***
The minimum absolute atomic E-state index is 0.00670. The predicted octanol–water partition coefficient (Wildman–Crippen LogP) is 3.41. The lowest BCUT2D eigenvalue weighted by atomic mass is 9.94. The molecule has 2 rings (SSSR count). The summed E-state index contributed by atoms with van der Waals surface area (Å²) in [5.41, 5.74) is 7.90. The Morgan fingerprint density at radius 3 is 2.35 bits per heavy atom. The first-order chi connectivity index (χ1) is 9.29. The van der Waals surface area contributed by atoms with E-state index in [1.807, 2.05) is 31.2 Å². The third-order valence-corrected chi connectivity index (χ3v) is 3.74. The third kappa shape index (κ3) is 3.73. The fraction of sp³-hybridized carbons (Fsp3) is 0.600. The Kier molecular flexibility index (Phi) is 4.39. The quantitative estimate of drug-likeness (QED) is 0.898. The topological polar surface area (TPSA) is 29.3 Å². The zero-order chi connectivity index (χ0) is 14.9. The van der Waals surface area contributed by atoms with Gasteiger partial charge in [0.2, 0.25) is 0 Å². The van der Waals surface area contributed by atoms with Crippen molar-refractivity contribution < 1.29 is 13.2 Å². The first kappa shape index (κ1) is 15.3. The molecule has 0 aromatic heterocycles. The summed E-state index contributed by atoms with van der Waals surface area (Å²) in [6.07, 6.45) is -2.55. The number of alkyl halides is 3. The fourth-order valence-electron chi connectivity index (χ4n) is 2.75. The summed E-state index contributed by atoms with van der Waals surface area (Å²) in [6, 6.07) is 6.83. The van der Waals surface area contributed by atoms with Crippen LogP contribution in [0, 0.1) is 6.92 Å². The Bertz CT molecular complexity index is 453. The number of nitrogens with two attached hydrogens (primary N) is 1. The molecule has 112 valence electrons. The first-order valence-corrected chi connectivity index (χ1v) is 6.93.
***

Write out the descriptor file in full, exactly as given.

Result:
The minimum absolute atomic E-state index is 0.00670. The predicted octanol–water partition coefficient (Wildman–Crippen LogP) is 3.41. The lowest BCUT2D eigenvalue weighted by atomic mass is 9.94. The molecule has 2 rings (SSSR count). The summed E-state index contributed by atoms with van der Waals surface area (Å²) in [5.41, 5.74) is 7.90. The Morgan fingerprint density at radius 3 is 2.35 bits per heavy atom. The first-order chi connectivity index (χ1) is 9.29. The van der Waals surface area contributed by atoms with E-state index in [1.807, 2.05) is 31.2 Å². The third-order valence-corrected chi connectivity index (χ3v) is 3.74. The third kappa shape index (κ3) is 3.73. The fraction of sp³-hybridized carbons (Fsp3) is 0.600. The Kier molecular flexibility index (Phi) is 4.39. The quantitative estimate of drug-likeness (QED) is 0.898. The topological polar surface area (TPSA) is 29.3 Å². The zero-order chi connectivity index (χ0) is 14.9. The van der Waals surface area contributed by atoms with Gasteiger partial charge in [0.2, 0.25) is 0 Å². The van der Waals surface area contributed by atoms with Crippen molar-refractivity contribution < 1.29 is 13.2 Å². The first kappa shape index (κ1) is 15.3. The molecule has 0 aromatic heterocycles. The summed E-state index contributed by atoms with van der Waals surface area (Å²) in [6.07, 6.45) is -2.55. The number of alkyl halides is 3. The fourth-order valence-electron chi connectivity index (χ4n) is 2.75. The summed E-state index contributed by atoms with van der Waals surface area (Å²) in [6, 6.07) is 6.83. The van der Waals surface area contributed by atoms with Crippen LogP contribution in [0, 0.1) is 6.92 Å². The Bertz CT molecular complexity index is 453. The number of nitrogens with two attached hydrogens (primary N) is 1. The molecule has 112 valence electrons. The first-order valence-corrected chi connectivity index (χ1v) is 6.93.